Winston Silcott, who was wrongly convicted of murdering a policeman during riots in north London, has vowed to overturn his conviction for the murder of another man.
In 1991 Winston Silcott was cleared of murdering Pc Blakelock
Silcott walked free from Blantyre House open prison in Kent on Friday following a parole board decision that he was no longer a danger to the public.
He had served 17 years for the killing of boxer Anthony Smith at a party in east London in 1984.
In 1991 Silcott was cleared at the Court of Appeal of the murder of Pc Keith Blakelock who was hacked to death by a mob during the Broadwater Farm riots in Tottenham, north London, in 1985.
Speaking in an interview with BBC2's Newsnight on Tuesday, Silcott said the police had wanted to pin Pc Blakelock's murder on him because he was an outspoken critic of their methods.
"In those days they looked at me as a thorn in their sides as I was an outspoken about their tactics, how they policed in Tottenham.
"I feel saddened for Pc Blakelock's family. I think they've been misrepresented by the police because instead of doing their job properly on the day, they've just gone for a quick fix," he said.
Silcott, 43, was also critical of certain sections of the media who he said had tried to portray him as a "black monster".
"My family has been totally devastated. This sort of coverage has caused them ill health."
Asked about the stabbing of 24-year-old Mr Smith, Silcott said he had acted in self-defence and done what anyone would have in the same position.
He said: "Anthony Smith attacked me and the other two who were with him had knives drawn.
"Somebody offered me a knife to defend myself and I took it. He was attacking me and I just lashed out."
Silcott, who was formally released from jail on life licence on Tuesday,
said he would attempt to have his conviction overturned by the Criminal Cases Review Commission or the European Court of Human Rights.
His friend and campaigner Stafford Scott said: "This was a day that many of us thought we'd never see.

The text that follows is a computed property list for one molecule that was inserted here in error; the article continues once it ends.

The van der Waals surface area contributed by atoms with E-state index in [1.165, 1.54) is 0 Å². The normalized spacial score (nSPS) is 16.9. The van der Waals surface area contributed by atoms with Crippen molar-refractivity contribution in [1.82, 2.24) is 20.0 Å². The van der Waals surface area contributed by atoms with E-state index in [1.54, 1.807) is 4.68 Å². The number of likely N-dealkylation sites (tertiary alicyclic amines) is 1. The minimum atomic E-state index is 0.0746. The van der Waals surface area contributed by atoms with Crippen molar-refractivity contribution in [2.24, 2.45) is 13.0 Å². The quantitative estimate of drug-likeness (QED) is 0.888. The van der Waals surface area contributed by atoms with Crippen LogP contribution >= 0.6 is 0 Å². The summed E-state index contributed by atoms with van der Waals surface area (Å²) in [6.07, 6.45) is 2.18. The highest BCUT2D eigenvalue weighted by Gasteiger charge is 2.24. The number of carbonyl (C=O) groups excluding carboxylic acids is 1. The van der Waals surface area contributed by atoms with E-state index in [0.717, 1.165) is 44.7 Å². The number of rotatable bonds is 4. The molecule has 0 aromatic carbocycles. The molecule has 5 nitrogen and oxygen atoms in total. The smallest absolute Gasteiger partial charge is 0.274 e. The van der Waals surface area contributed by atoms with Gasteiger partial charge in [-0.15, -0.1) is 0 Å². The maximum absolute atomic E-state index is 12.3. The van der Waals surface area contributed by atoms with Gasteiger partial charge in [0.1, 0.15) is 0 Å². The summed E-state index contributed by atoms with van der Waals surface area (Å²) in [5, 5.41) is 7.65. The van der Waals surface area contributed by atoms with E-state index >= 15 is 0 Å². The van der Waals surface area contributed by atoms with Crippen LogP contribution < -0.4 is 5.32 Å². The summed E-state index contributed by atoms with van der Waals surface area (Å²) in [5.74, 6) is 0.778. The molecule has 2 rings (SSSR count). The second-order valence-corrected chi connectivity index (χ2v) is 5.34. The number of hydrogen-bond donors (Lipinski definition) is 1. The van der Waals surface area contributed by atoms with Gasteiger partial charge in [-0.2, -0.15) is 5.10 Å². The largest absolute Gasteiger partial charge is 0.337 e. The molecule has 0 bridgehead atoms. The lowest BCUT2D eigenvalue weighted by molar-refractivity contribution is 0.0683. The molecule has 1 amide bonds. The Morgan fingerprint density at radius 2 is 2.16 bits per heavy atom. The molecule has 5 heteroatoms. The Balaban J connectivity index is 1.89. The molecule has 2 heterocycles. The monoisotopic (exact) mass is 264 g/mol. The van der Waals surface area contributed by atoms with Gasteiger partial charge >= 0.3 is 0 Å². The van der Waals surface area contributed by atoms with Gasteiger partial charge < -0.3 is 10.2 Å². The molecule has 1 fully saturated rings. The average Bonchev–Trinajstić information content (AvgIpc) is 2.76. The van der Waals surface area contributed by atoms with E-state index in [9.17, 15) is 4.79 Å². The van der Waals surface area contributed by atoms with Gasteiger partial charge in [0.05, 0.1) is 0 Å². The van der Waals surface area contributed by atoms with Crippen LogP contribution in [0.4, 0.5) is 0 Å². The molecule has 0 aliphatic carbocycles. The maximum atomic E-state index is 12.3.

"Winston has endured a dark period in the history of policing and the black community.
"He has been demonised by certain sections of the media. Somehow he has managed to rise above it all and retain his dignity."
Another campaigner, Delroy Lindo, said: "Winston is the victim of two miscarriages of justice.
"The first, the Blakelock case, has been exposed. The same must now happen with the Smith case."
Silcott is expected to return to the Tottenham area and will be required to comply with strict licence conditions for the rest of his life.
Being officially freed on life licence means he could be sent back to jail if he commits another crime.
Silcott's brother George said: "The family have gone through hell while Winston has been in prison. When they convicted Winston they convicted us too."
It was announced last week that ministers and the Lord Chief Justice Lord Woolf had approved the parole board decision that Silcott was no danger to the public.
Silcott is expected to take part in community work to steer young people away from crime.
His solicitor Tony Murphy said: "Winston now wishes to overturn his conviction and to make up for lost time with his family."
Silcott was accused of Pc Blakelock's murder while he was on bail awaiting trial for Mr Smith's murder.
He was convicted of PC Blakelock's murder in 1987.
But six years later he was cleared by the Court of Appeal as the conviction was seen as unsafe because of tainted police evidence.
Silcott was awarded £17,000 compensation by the home secretary for his wrongful conviction in the Blakelock case.
In 1999 he received a further £50,000 from the Metropolitan Police in settlement of a civil claim.
Pc Blakelock's widow Elizabeth Johnson, who has since remarried, said last week: "I do believe that guilty people will be brought to justice and we will see people being punished for what they did to Keith."